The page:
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What can we learn from common variants associated with unexpected phenotypes in rare genetic diseases?


The purpose of this article is to stimulate discussion about whether a phenome-wide association study is a suitable tool for uncovering late-onset risks in patients with monogenic disorders that are not yet fully recognized because the life expectancy of people with such conditions has only recently extended, and they now reach older ages when they may develop additional complications.

I am well aware that the following analysis has weaknesses and that the results should not be regarded as a definite statement about the late-onset risk for diverticular disease in Col VI-CMD.

My interest is based on having, after almost 45 years without knowing what is causing my slow but ongoing progressive neuromuscular condition, diagnosed myself as a carrier of a pathogenic variant in the COL6A2 gene, leading to collagen VI congenital muscular dystrophy (Col VI-CMD), using next-generation sequencing and modern information technology [1].

Col VI-CMD is primarily caused by variants in three collagen VI genes, COL6A1, COL6A2, and COL6A3 [2, 3], and much less frequently by variants in COL12A1 [4].

The focus of the clinical course of patients with Col VI-CMD is mostly on the primary pathological phenotype of (slow) progressive muscle weakness, contractures, and hyperflexibility, and respiratory impairment due to exhausted respiratory muscles [5]; however, since collagen VI functions as part of the extracellular matrix [5], it has long been suspected that there are also late-onset disease risks, beyond progressive muscle weakness, such as a higher risk of aneurysms. Also, impairments of the cardiovascular system and intestinal tract are not excluded (Prof. Dr. med. Carsten Bönnemann, personal communication). The functions of collagen VI, so important in muscle disease, may also have implications for obesity, metabolic disease, and cancer in patients with Col VI-CMD (see [6, 7] for detailed reviews) (Fig. 1); however, this has yet to be systematically investigated, as there is currently no sufficiently comprehensive longitudinal registry for patients with this condition. Nevertheless, some unexpected phenotypes caused by rare genetic variants in COL6A2 and COL6A3 have been discovered in recent studies; for example, COL6A2 defects in patients with myoclonus epilepsy [8] and COL6A3 defects causing dystonia [9].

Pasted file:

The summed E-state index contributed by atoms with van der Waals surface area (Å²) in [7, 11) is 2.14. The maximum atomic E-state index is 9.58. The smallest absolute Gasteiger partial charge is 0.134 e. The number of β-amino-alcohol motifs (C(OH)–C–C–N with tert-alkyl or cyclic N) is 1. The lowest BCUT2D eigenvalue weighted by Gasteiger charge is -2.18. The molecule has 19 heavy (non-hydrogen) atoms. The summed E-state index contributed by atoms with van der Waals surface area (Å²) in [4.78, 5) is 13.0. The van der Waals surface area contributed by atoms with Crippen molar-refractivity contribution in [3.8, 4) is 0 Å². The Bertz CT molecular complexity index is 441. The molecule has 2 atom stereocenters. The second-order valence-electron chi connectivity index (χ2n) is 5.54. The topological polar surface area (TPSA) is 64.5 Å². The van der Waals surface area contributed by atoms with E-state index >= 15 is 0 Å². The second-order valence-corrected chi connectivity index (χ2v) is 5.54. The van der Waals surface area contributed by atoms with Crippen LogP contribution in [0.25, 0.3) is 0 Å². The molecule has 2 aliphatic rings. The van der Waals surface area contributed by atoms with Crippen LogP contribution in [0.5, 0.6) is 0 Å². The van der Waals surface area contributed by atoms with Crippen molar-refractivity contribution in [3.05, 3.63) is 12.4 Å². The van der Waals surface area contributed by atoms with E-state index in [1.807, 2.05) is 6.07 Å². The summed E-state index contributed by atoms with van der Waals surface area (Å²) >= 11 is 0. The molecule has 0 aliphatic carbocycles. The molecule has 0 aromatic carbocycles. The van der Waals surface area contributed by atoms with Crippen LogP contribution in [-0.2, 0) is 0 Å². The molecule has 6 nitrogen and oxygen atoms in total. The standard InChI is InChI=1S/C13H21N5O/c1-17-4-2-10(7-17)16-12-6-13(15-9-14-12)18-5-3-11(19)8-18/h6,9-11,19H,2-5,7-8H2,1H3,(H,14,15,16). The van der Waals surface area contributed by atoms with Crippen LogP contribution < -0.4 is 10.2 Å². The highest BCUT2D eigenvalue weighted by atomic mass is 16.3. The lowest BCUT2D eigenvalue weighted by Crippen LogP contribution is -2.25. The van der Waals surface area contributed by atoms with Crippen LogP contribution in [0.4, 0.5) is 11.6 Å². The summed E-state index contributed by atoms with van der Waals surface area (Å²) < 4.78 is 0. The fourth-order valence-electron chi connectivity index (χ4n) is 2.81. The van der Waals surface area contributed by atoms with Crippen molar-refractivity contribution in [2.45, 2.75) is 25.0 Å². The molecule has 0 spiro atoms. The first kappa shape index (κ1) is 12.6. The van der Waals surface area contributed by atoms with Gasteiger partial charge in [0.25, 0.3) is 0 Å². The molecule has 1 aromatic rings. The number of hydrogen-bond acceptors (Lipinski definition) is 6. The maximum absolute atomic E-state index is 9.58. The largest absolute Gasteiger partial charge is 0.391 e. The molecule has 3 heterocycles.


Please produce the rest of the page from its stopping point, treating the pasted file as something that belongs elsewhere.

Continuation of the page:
Fig. 1
figure 1

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Pleiotropic action of collagen VI in the human body. The tissues and the most prominent phenotypes which constitute COL VI-CMD, based on current knowledge, are skeletal muscle (muscle wasting), tendons (contractures and hypermobility), skin (follicular hyperkeratosis and keloids), and cartilage & bones (scoliosis). However, collagen VI is widely expressed in the human body and may also have important roles in cardiovascular and gastrointestinal disease, obesity, metabolic disease, and cancer.

In general, patients with neuromuscular disorders have a significantly longer life expectancy today than they did a few decades ago, due to better care [10]. Hence, congenital neuromuscular diseases, such as Col VI-CMD or Duchenne muscular dystrophy [11], should now also be considered diseases of adulthood. Consequently, more public health interventions are needed to support such patients and their families as they pass from childhood into adult life. Hence, the early detection of late-onset disease risks, beyond the primary muscle disease, can be vital.

I am well aware of critical health issues that could be related to my condition; 10 years ago, I was severely ill, suffering from acute diverticulitis, a condition characterized by inflammation of one or more diverticula (bulges in the colon wall). In mild cases, diverticulitis can be cured with antibiotics, while in severe cases, surgery is the only therapeutic option. In my case, despite presenting with severe rectal bleeding, leading to fainting and repeated bouts of diverticulitis, my doctors decided not to consider surgery, rather treating me with high doses of antibiotics. This informed decision was made because of general caution regarding anesthesia in patients with neuromuscular disease, and my specific condition, which had required night-time non-invasive ventilation for almost 15 years, due to impaired lung function because of a severely exhausted diaphragm. Since we have decided against surgery, the problem of the diverticula is not really treated, but has hovered over me, like the sword of Damocles, for the last decade, and will continue to do so for years to come.